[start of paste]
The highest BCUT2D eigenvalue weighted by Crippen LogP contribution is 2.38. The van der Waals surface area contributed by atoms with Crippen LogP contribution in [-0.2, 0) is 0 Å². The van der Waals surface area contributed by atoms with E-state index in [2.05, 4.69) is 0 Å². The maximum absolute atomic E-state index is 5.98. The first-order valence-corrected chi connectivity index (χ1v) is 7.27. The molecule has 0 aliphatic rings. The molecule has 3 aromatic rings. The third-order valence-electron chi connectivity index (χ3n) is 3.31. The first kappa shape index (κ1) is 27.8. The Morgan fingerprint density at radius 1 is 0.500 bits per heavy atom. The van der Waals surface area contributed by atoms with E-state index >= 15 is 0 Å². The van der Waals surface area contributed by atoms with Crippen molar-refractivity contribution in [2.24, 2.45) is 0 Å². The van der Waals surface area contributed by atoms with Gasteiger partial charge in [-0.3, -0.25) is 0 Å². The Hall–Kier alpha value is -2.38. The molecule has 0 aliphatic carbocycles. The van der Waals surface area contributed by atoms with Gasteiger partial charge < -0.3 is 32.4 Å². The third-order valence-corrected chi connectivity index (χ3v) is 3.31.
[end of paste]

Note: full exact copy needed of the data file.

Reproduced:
The highest BCUT2D eigenvalue weighted by Crippen LogP contribution is 2.38. The van der Waals surface area contributed by atoms with Crippen LogP contribution in [-0.2, 0) is 0 Å². The van der Waals surface area contributed by atoms with E-state index in [2.05, 4.69) is 0 Å². The maximum absolute atomic E-state index is 5.98. The first-order valence-corrected chi connectivity index (χ1v) is 7.27. The molecule has 0 aliphatic rings. The molecule has 3 aromatic rings. The third-order valence-electron chi connectivity index (χ3n) is 3.31. The first kappa shape index (κ1) is 27.8. The Morgan fingerprint density at radius 1 is 0.500 bits per heavy atom. The van der Waals surface area contributed by atoms with E-state index >= 15 is 0 Å². The van der Waals surface area contributed by atoms with Crippen molar-refractivity contribution in [2.24, 2.45) is 0 Å². The van der Waals surface area contributed by atoms with Gasteiger partial charge in [-0.3, -0.25) is 0 Å². The Hall–Kier alpha value is -2.38. The molecule has 0 aliphatic carbocycles. The van der Waals surface area contributed by atoms with Gasteiger partial charge < -0.3 is 32.4 Å². The third-order valence-corrected chi connectivity index (χ3v) is 3.31.